Goldin was a producer on the film, and one wonders how much room this allowed for objectivity. There is a good deal of self-mythologising in the biographical sections – not that this is unusual for the new York art scene, which is part of the problem. The film builds into the popular notion of a magical time and place, yet glosses over the fact that a lot of what it celebrates about radical artistic struggle can be found in marginalised communities in any number of times and places, and that if we don’t hear about most of them, that has a lot to do with relative privilege. It’s no accident that even in New York, most of the artists who made it were white men.

Some of the film’s strongest material centres on Goldin’s success in bucking the trend in that regard, and on the way that she survived a very restrictively gendered world, including its manifestation in domestic violence. It defends her use of herself as a subject very successfully, without eliding the problematic way that she made use of many people in her circles who were perceived as exotic for the same reasons that they would never enjoy that kind of success. It’s a shame that this awareness doesn’t extend to other parts of the film. An attack on censorship by one of her peers, for instance, targets an individual who might attract little sympathy, but voices anti-Catholic sentiment of the sort that frequently accompanies hate attacks elsewhere in the world.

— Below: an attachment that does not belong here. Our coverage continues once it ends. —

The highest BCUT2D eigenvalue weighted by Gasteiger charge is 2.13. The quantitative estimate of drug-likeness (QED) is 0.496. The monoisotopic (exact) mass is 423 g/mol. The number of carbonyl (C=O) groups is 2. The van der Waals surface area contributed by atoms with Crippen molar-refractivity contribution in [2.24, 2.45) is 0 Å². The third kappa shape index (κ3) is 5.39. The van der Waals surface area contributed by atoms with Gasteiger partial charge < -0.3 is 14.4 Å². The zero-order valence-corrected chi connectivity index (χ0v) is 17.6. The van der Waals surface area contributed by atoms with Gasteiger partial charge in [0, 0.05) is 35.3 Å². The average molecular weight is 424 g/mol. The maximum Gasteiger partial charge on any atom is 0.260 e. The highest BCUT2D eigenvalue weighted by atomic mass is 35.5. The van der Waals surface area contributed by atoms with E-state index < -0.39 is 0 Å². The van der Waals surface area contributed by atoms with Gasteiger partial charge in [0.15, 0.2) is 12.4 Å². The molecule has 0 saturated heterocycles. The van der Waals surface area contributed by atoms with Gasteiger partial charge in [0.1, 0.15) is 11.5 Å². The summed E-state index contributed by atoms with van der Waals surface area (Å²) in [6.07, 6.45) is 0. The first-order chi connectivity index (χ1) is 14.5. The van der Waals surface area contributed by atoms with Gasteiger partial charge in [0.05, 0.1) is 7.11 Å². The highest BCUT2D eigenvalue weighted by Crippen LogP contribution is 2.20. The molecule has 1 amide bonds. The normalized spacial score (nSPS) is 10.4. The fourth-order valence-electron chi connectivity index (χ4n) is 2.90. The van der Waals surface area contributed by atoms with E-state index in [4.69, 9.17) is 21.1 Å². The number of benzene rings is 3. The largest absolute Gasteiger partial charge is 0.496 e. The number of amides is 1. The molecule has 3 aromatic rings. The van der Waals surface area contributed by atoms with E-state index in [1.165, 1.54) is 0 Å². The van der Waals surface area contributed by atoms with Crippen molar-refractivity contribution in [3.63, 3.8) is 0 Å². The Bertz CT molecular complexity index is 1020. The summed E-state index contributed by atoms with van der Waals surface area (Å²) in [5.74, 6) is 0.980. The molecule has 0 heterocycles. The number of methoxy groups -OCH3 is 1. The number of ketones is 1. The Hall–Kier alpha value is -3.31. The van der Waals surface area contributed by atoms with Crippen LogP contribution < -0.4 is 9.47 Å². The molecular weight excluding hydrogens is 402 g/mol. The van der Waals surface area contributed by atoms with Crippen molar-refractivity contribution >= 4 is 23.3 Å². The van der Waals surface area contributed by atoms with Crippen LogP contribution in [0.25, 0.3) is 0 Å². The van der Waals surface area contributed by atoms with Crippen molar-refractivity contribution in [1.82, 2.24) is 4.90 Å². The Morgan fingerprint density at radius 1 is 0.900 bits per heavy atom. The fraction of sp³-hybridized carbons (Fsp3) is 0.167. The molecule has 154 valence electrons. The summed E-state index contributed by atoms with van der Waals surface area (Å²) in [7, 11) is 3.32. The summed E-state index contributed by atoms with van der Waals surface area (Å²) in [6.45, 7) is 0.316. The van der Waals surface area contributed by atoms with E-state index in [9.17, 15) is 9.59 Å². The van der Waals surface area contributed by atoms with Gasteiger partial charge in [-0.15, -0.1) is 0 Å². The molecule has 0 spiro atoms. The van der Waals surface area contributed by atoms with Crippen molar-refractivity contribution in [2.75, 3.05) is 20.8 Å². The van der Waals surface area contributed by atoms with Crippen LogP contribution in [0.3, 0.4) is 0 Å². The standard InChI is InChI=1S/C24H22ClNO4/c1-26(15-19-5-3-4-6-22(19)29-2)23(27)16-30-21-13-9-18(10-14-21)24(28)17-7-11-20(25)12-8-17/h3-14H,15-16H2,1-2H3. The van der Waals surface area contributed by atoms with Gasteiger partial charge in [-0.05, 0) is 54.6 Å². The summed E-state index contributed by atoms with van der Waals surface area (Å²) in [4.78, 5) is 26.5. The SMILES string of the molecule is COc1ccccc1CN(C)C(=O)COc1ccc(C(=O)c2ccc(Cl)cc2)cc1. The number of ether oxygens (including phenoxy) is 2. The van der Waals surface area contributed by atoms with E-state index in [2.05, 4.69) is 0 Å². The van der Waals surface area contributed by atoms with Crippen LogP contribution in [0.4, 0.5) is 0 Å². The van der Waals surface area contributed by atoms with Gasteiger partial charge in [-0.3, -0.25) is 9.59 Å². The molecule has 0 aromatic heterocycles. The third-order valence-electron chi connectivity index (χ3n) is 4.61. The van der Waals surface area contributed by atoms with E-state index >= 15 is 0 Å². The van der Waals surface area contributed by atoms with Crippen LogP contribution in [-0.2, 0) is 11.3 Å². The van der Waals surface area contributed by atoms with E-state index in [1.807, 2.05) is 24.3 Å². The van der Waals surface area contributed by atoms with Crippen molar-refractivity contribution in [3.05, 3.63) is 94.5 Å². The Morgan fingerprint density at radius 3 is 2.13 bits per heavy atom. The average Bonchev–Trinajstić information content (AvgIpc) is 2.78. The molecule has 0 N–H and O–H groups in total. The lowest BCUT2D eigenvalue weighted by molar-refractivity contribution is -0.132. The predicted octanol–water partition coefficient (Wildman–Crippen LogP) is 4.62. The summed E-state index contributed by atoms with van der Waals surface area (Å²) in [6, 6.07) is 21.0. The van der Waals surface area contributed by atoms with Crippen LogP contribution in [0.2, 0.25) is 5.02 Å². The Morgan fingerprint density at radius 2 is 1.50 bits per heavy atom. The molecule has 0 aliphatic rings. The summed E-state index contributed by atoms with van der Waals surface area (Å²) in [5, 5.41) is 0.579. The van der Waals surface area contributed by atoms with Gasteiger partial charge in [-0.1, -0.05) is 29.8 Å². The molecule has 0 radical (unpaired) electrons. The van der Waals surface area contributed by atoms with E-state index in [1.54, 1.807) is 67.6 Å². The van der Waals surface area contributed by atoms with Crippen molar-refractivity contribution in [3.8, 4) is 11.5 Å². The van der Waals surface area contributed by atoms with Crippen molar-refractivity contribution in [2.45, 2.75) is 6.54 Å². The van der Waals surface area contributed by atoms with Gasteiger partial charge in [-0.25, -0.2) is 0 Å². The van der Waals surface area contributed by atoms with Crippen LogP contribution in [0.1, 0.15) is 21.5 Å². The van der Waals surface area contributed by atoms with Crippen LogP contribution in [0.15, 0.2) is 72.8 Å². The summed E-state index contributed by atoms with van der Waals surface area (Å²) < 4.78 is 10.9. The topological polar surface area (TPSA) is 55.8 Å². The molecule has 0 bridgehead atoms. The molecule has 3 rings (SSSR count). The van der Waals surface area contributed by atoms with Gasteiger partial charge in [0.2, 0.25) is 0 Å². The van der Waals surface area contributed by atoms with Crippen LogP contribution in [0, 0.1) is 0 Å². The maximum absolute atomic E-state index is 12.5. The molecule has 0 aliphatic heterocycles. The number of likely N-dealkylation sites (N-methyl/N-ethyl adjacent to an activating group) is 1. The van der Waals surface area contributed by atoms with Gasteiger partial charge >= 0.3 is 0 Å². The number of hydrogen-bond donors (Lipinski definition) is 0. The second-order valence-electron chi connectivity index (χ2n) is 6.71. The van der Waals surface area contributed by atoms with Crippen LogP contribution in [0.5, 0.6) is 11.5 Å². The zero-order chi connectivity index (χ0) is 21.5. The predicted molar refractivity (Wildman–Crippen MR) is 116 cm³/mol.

Naturally, Goldin’s own photographs provide the primary visual material for much of the film. They are less powerful today than they were in their time, when little similar material was to be found in galleries, yet in places they do an effective job of making the film feel personal – much more so than later scenes in which the artist is in a more controlled, professional mode. How revealing they are will depend on the viewer’s personal experiences, and there is a sense throughout that this film is targeted at quite a sheltered audience, but they also serve to place Goldin’s story in a broader context, even where this is not addressed by her narration.

This is a film which touches on a lot of hot button issues. Aside from the opioid crisis, there’s the AIDS epidemic, the US’ gradually shifting attitudes to LGBTQ people (Goldin’s bisexuality is referenced in a pleasingly matter-of-fact way), changing attitudes to women and the emergence of new approaches to art. It has a handful of famous names and contributes to the social history of the period. It rarely goes into anything in very much depth, so that one wonders if it might have worked better as a mini series, giving it room to explore. A couple of PAIN stunts aside, there’s nothing here that wouldn’t work just as well on the small screen. It is, throughout, very much a product of New York, and those who feel deeply connected to the city are likely to hold it more closely in their hearts. It has personality, just not a lot of perspective.

Reviewed on: 04 Dec 2022
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All The Beauty And The Bloodshed packshot
The story of artist Nan Goldin and the downfall of the Sackler family, the pharmaceutical dynasty often blamed for the US opioid epidemic.
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Read more All The Beauty And The Bloodshed reviews:

Andrew Robertson ****

Director: Laura Poitras

Starring: Nan Goldin

Year: 2022

Runtime: 113 minutes

Country: US